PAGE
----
Judges 3:15 Parallel Verses [⇓ See commentary ⇓]

Judges 3:15, NIV: Again the Israelites cried out to the LORD, and he gave them a deliverer--Ehud, a left-handed man, the son of Gera the Benjamite. The Israelites sent him with tribute to Eglon king of Moab.

Judges 3:15, ESV: Then the people of Israel cried out to the LORD, and the LORD raised up for them a deliverer, Ehud, the son of Gera, the Benjaminite, a left-handed man. The people of Israel sent tribute by him to Eglon the king of Moab.

Judges 3:15, KJV: But when the children of Israel cried unto the LORD, the LORD raised them up a deliverer, Ehud the son of Gera, a Benjamite, a man lefthanded: and by him the children of Israel sent a present unto Eglon the king of Moab.

Judges 3:15, NASB: But when the sons of Israel cried out to the LORD, the LORD raised up a deliverer for them, Ehud the son of Gera, the Benjaminite, a left-handed man. And the sons of Israel sent tribute by him to Eglon the king of Moab.

Judges 3:15, NLT: But when the people of Israel cried out to the LORD for help, the LORD again raised up a rescuer to save them. His name was Ehud son of Gera, a left-handed man of the tribe of Benjamin. The Israelites sent Ehud to deliver their tribute money to King Eglon of Moab.

Judges 3:15, CSB: Then the Israelites cried out to the Lord, and he raised up Ehud son of Gera, a left-handed Benjaminite, as a deliverer for them. The Israelites sent him with the tribute for King Eglon of Moab.

What does Judges 3:15 mean? [⇑ See verse text ⇑]

The people of Israel have served under the oppressive rule of Eglon, king of Moab, for eighteen years. They were defeated by the combined armies of Moab, Ammon, and the Amalekites, all empowered by the punishing hand of God (Judges 3:12–14).

At last, their misery reaches the point where the people cry out to God for help. The text does not suggest the Israelites repented of sin, or made promises to God. They simply ask for help, and God helps.

In this case, God raises up a new judge to deliver the people from their captivity to Moab. Ehud, son of Gera, is described vaguely as being of the tribe of Benjamin and left-handed. The writer may be pointing to some irony here. The name Benjamin means "son of the right hand," while Ehud is left-handed. Also noteworthy is that Ehud's infamous act against the Moabite king, described later, parallels Jacob's depiction of the tribe of Benjamin. Jacob referred to Benjamin as a "ravenous wolf" (Genesis 49:27).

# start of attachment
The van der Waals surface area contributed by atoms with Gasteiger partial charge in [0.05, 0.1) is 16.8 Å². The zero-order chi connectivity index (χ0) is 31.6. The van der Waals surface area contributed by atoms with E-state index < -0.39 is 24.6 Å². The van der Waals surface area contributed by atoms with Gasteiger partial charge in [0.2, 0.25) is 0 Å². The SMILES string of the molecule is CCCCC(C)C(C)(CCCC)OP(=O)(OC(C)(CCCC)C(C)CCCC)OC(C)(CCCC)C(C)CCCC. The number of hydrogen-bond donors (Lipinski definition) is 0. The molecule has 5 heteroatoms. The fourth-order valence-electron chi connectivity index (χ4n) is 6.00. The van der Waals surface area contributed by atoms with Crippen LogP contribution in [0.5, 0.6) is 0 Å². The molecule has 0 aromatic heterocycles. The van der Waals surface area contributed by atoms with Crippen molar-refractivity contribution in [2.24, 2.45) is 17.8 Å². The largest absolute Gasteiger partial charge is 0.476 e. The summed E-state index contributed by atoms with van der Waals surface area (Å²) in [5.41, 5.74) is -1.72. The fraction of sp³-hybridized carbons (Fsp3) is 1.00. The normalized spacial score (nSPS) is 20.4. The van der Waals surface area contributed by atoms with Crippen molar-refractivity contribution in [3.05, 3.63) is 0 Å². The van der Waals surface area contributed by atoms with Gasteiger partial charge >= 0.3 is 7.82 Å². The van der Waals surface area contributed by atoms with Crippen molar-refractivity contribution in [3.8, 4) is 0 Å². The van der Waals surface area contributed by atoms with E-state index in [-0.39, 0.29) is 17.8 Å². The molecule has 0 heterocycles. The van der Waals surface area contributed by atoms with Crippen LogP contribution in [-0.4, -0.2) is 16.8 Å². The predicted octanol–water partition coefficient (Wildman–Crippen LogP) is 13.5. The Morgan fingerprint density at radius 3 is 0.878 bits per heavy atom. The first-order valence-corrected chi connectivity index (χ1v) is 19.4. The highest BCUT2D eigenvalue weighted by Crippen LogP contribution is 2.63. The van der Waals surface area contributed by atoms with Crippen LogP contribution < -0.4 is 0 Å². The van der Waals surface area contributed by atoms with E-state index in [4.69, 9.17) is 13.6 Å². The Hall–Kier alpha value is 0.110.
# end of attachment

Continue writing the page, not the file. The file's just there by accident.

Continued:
In the ancient world, being fully left-handed—dominant with that side, rather than the right hand—was actively discouraged. Some cultures even saw it as a sign of evil: the Latin term sinister means both "unlucky" and "from the left side." For that reason, some scholars believe this reference implies Ehud was actually ambidextrous: able to use both of his hands with equal skill. Later in Judges, 700 men of Benjamin will be similarly described as left-handed, a point tied closely to extreme skill at slinging stones in combat (Judges 20:16). Another group of Benjaminites who served as David's mighty men were bowman described as being able to shoot arrows or sling stones with both hands equally well (1 Chronicles 12:1–2). It's possible that Ehud's "left-handedness" is being extolled as an addition to his "right-handedness."

The Bible does not explicitly indicate the Spirit of the Lord came on Ehud, as it does with other judges (Judges 3:10; 6:34; 11:29). Instead, he seems to have been a clever man who recognized an opportunity. He maneuvers to gain the advantage over Moab by attacking King Eglon directly. This opportunity came when the Israelites sent Ehud to deliver their required tribute to the king in Jericho (Judges 3:16–21).